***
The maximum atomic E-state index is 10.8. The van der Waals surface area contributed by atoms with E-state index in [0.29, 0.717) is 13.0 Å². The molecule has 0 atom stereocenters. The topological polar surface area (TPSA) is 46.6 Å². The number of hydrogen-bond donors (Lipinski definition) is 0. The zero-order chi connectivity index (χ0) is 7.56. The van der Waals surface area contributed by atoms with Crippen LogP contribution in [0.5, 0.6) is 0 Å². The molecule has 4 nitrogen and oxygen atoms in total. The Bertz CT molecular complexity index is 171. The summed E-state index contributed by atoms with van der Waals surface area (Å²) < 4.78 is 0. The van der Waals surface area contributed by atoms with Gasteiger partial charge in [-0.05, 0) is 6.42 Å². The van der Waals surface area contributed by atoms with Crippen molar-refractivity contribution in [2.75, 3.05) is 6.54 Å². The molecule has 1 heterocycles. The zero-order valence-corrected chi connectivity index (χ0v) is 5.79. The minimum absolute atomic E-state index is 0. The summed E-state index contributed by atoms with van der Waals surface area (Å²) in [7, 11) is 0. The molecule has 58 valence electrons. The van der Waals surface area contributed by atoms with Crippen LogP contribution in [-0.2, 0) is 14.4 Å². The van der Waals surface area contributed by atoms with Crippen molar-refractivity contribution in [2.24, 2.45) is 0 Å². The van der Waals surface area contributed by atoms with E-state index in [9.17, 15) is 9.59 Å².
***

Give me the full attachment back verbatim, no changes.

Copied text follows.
The maximum atomic E-state index is 10.8. The van der Waals surface area contributed by atoms with E-state index in [0.29, 0.717) is 13.0 Å². The molecule has 0 atom stereocenters. The topological polar surface area (TPSA) is 46.6 Å². The number of hydrogen-bond donors (Lipinski definition) is 0. The zero-order chi connectivity index (χ0) is 7.56. The van der Waals surface area contributed by atoms with Crippen LogP contribution in [0.5, 0.6) is 0 Å². The molecule has 4 nitrogen and oxygen atoms in total. The Bertz CT molecular complexity index is 171. The summed E-state index contributed by atoms with van der Waals surface area (Å²) < 4.78 is 0. The van der Waals surface area contributed by atoms with Gasteiger partial charge in [-0.05, 0) is 6.42 Å². The van der Waals surface area contributed by atoms with Crippen molar-refractivity contribution in [2.75, 3.05) is 6.54 Å². The molecule has 1 heterocycles. The zero-order valence-corrected chi connectivity index (χ0v) is 5.79. The minimum absolute atomic E-state index is 0. The summed E-state index contributed by atoms with van der Waals surface area (Å²) in [7, 11) is 0. The molecule has 58 valence electrons. The van der Waals surface area contributed by atoms with Crippen LogP contribution in [-0.2, 0) is 14.4 Å². The van der Waals surface area contributed by atoms with Crippen molar-refractivity contribution in [2.24, 2.45) is 0 Å². The van der Waals surface area contributed by atoms with E-state index in [9.17, 15) is 9.59 Å².